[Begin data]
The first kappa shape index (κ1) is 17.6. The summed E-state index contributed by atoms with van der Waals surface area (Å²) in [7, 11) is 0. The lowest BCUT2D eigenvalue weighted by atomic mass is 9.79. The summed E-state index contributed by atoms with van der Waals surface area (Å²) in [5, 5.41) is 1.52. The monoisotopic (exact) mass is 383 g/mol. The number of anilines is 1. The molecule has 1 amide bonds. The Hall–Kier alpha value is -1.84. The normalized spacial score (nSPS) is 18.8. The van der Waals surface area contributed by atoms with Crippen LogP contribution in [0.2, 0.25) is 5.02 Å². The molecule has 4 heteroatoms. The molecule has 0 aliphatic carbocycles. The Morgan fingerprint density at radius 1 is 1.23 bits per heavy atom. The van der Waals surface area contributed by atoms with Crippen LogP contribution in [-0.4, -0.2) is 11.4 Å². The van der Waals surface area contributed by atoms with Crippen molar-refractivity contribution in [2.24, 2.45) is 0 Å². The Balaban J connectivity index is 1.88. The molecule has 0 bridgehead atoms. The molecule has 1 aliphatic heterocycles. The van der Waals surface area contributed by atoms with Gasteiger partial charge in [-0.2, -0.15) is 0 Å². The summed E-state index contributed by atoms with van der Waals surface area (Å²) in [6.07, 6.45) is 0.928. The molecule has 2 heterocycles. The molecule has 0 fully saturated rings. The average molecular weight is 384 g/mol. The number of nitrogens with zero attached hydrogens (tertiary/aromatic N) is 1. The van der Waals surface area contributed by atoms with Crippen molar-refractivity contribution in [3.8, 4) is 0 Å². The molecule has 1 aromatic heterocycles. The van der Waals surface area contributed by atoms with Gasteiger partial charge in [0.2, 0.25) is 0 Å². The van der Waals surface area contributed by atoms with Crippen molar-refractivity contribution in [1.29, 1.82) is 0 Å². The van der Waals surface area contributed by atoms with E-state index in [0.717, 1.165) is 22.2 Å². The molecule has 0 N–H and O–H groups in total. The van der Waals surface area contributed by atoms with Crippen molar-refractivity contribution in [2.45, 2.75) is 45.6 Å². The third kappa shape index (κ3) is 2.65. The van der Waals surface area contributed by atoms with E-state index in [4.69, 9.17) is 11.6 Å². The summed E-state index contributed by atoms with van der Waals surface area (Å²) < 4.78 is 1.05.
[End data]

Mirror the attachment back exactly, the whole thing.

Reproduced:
The first kappa shape index (κ1) is 17.6. The summed E-state index contributed by atoms with van der Waals surface area (Å²) in [7, 11) is 0. The lowest BCUT2D eigenvalue weighted by atomic mass is 9.79. The summed E-state index contributed by atoms with van der Waals surface area (Å²) in [5, 5.41) is 1.52. The monoisotopic (exact) mass is 383 g/mol. The number of anilines is 1. The molecule has 1 amide bonds. The Hall–Kier alpha value is -1.84. The normalized spacial score (nSPS) is 18.8. The van der Waals surface area contributed by atoms with Crippen LogP contribution in [0.2, 0.25) is 5.02 Å². The molecule has 4 heteroatoms. The molecule has 0 aliphatic carbocycles. The Morgan fingerprint density at radius 1 is 1.23 bits per heavy atom. The van der Waals surface area contributed by atoms with Crippen LogP contribution in [-0.4, -0.2) is 11.4 Å². The van der Waals surface area contributed by atoms with Crippen molar-refractivity contribution in [2.24, 2.45) is 0 Å². The Balaban J connectivity index is 1.88. The molecule has 0 bridgehead atoms. The molecule has 1 aliphatic heterocycles. The van der Waals surface area contributed by atoms with Gasteiger partial charge in [-0.2, -0.15) is 0 Å². The summed E-state index contributed by atoms with van der Waals surface area (Å²) in [6.07, 6.45) is 0.928. The molecule has 2 heterocycles. The molecule has 0 fully saturated rings. The average molecular weight is 384 g/mol. The number of nitrogens with zero attached hydrogens (tertiary/aromatic N) is 1. The van der Waals surface area contributed by atoms with Crippen molar-refractivity contribution in [3.8, 4) is 0 Å². The molecule has 1 aromatic heterocycles. The van der Waals surface area contributed by atoms with Gasteiger partial charge in [0.2, 0.25) is 0 Å². The van der Waals surface area contributed by atoms with Crippen molar-refractivity contribution in [1.29, 1.82) is 0 Å². The van der Waals surface area contributed by atoms with E-state index in [0.717, 1.165) is 22.2 Å². The molecule has 0 N–H and O–H groups in total. The van der Waals surface area contributed by atoms with Crippen molar-refractivity contribution in [2.45, 2.75) is 45.6 Å². The third kappa shape index (κ3) is 2.65. The van der Waals surface area contributed by atoms with E-state index in [4.69, 9.17) is 11.6 Å². The summed E-state index contributed by atoms with van der Waals surface area (Å²) < 4.78 is 1.05.